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Brex’s proposed bank is a setback for Revolut’s team building in the U.S.

  • Brex has applied for an industrial bank license.
  • Management conflicts of interest may impact Revolut's U.S. efforts.

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Brex’s proposed bank is a setback for Revolut’s team building in the U.S.

Brex wants to be a bank.

What's happening: The corporate card issuer submitted an application with the FDIC last week to establish an industrial bank in Utah. The proposed Brex Bank would offer credit solutions and deposit products to Brex's SMB clients.

The interesting bit: As part of the application, Brex put forward Bruce Wallace as its proposed CEO. Wallace previously served as chief operating officer, chief digital officer, and head of global services at Silicon Valley Bank.

“Brex and Brex Bank will work in tandem to help SMBs grow to realize their full potential,” said Wallace in the firm's press release announcing its application. “We thank the FDIC and UDFI for their efforts and guidance in this process and look forward to the next steps.”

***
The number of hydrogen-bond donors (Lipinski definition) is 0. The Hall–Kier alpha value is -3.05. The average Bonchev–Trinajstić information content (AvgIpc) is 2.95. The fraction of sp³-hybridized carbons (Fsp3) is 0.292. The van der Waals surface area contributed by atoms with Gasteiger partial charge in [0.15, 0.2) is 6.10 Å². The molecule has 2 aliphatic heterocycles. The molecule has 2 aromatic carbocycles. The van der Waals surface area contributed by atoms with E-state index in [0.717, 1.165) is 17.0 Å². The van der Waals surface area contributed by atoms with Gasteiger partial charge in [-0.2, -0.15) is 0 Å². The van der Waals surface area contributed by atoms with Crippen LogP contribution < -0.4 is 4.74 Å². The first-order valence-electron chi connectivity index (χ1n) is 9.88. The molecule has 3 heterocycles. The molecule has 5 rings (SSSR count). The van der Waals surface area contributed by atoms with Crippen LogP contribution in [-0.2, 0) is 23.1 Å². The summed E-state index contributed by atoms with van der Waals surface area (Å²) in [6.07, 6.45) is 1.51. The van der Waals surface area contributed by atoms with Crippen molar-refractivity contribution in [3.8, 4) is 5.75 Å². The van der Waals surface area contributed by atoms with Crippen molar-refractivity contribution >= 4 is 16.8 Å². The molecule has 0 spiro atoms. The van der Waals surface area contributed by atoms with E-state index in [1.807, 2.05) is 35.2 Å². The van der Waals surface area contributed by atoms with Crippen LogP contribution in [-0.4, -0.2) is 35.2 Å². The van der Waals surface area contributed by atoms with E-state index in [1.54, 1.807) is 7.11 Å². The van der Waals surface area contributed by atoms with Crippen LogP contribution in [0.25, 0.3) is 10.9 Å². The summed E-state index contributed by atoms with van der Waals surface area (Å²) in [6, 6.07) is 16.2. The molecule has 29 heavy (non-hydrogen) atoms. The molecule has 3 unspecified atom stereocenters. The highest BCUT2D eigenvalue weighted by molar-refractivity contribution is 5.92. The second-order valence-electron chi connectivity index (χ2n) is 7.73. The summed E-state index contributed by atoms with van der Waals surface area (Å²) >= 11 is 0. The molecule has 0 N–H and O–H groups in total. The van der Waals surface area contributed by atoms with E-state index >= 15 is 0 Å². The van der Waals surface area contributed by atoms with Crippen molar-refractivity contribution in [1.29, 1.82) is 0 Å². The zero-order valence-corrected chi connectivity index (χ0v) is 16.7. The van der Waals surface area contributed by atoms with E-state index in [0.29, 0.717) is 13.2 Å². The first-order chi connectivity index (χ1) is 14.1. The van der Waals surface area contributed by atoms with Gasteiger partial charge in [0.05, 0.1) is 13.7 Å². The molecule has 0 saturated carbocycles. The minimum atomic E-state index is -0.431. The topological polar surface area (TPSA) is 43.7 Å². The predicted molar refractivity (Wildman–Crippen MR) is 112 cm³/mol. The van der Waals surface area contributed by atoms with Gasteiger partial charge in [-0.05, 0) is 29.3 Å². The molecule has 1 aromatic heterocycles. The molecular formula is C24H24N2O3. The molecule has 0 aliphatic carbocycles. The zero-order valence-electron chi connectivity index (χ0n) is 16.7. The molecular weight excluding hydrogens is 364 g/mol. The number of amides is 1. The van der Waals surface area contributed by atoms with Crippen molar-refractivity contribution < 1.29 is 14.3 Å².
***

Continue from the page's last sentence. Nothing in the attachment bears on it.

Conflicts of interest: But in April 2020, Wallace was brought in by competitor Revolut as a board member in the U.S. After dozens of months of planning its launch, Revolut went deep into the banking industry for talent and guidance, bringing Wallace onboard along with current CEO Ronald Oliveira, who also has decades of experience in banking.

Revolut ended up launching in the U.S. in March 2020 without a bank license in partnership with Metropolitan Commercial Bank.

Tearsheet has learned that Revolut has since terminated Wallace's directorship as he prepares to lead Brex into banking. Revolut has had a hard time hanging on to compliance talent, losing its head of regulatory compliance, Chris Sing, last year after a tenure of under two years at the challenger bank. The bank also faced an inquiry by the FCA in 2016 after a whistleblower voiced concerns over the firm's anti-money laundering practices.

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